"They want specific things -- more market access, Chinese movement on the currency, cooperation on North Korea and Iran -- and if at some point they do not see those things happen, then it's viewed as a non-success," said Patrick Chovanec, associate professor at Tsinghua University.

It's much simpler for the Chinese.

"It's not like they are going to Washington looking for specific things from the U.S.," said Chovanec. "They're mainly looking to avoid too much criticism, to avoid a big blow out, and project a generally positive image. Then it is a success."

James McGregor, senior advisor at APCO Worldwide, an American public affairs consulting company, agreed: "All Hu Jintao needs is a smooth visit with no embarrassments."

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A Chinese government official explained the country's approach. "We define success of summits in terms of symbolic gestures," says the official, who requested anonymity because he is not authorized to speak on the matter. "We pay more importance to the overall atmosphere, not immediate concrete results. We care about tangible deals too but we expect them to come sooner or later."

For the Chinese side, he said, the symbolism that comes with the pomp and protocol during the visit are just as important as the multi-billion dollar deals.

China expects respect through state visits. "We want to see the Chinese president given the status and respect, the treatment due the leader of a important nation," said the Chinese official.

The Chinese also want to change the minds of Americans about what is going on in China and why they should care about it.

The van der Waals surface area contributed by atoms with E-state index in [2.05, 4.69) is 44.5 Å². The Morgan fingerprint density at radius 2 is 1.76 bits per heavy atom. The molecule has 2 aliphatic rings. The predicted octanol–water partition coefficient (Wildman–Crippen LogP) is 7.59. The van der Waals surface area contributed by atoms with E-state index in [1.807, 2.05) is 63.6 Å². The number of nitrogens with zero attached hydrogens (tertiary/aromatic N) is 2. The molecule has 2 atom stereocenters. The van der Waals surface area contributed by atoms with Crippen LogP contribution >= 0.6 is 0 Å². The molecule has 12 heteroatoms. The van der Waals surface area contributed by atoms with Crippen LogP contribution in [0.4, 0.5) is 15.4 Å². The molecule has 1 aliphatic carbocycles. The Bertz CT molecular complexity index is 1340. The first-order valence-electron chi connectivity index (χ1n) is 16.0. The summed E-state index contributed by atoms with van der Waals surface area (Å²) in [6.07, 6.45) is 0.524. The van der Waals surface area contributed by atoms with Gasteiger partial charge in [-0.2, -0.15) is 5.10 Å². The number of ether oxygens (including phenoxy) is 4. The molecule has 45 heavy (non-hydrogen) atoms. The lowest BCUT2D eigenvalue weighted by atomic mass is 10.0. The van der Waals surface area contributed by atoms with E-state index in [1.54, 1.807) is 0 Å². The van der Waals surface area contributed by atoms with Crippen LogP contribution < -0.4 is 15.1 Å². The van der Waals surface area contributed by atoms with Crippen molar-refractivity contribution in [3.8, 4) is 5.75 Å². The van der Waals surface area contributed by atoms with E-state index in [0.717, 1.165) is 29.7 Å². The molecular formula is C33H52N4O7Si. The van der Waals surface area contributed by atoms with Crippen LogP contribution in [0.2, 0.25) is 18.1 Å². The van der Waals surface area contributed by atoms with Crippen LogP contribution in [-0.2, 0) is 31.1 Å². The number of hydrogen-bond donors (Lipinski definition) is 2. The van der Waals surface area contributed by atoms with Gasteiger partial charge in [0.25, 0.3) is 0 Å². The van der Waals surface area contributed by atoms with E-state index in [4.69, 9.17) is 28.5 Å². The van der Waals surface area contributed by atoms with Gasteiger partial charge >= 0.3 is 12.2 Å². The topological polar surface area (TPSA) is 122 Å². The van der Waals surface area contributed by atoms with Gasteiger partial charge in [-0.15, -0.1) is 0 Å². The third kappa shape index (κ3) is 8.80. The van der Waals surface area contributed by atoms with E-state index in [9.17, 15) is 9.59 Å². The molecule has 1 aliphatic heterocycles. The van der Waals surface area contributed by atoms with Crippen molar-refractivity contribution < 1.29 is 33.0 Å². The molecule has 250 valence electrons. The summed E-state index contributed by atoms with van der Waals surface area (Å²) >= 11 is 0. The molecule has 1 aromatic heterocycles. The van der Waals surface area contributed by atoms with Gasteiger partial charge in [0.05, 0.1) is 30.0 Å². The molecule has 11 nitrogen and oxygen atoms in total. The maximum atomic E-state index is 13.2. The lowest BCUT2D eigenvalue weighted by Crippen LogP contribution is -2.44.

A big responsibility falls on the Chinese media to convey this message. Says Tsinghua University's Chovanec: "Nothing makes the Chinese media more excited or more nervous than an official state visit, with this kind of pomp and circumstance. Given the disagreements that have taken place on a whole range of issues in the past year, it's very important for China to project a positive image to the United States. Just as important is the image that the Chinese leaders project back into China -- about whether or how they are respected abroad."

The visit is also designed to polish Hu's image as an international statesman, standing side by side with Obama, fielding pointed questions from a press corps.

The positive images were burnished by the state-controlled Chinese media, which filtered out the minor protests and diplomatic snubs that occurred during the visit. Instead, the local media focused on the red-carpet welcome, the 21-gun salute and the lavish White House banquet.

Also filtered out were reports of international media on irritant issues. CNN's reports that referred to human rights issues, or showed anti-China protests, were selectively blacked out in China.

The Chinese media reported that a discussion of human rights took place during the visit, but they largely avoided mention of President Hu's comments on human rights.

"A lot still needs to be done," Hu acknowledged in answer to a reporter's question during a joint press conference. Answering another question, Hu said: "China also respects the universality of human rights, but at the same time we also believe we need to take into account the differences in culture when talking about human rights."

It is the only time that I can remember when President Hu publicly acknowledged the "universality of human rights", but hardly any news organization here picked it up.

Summits are, after all, all about perceptions - both at home and abroad.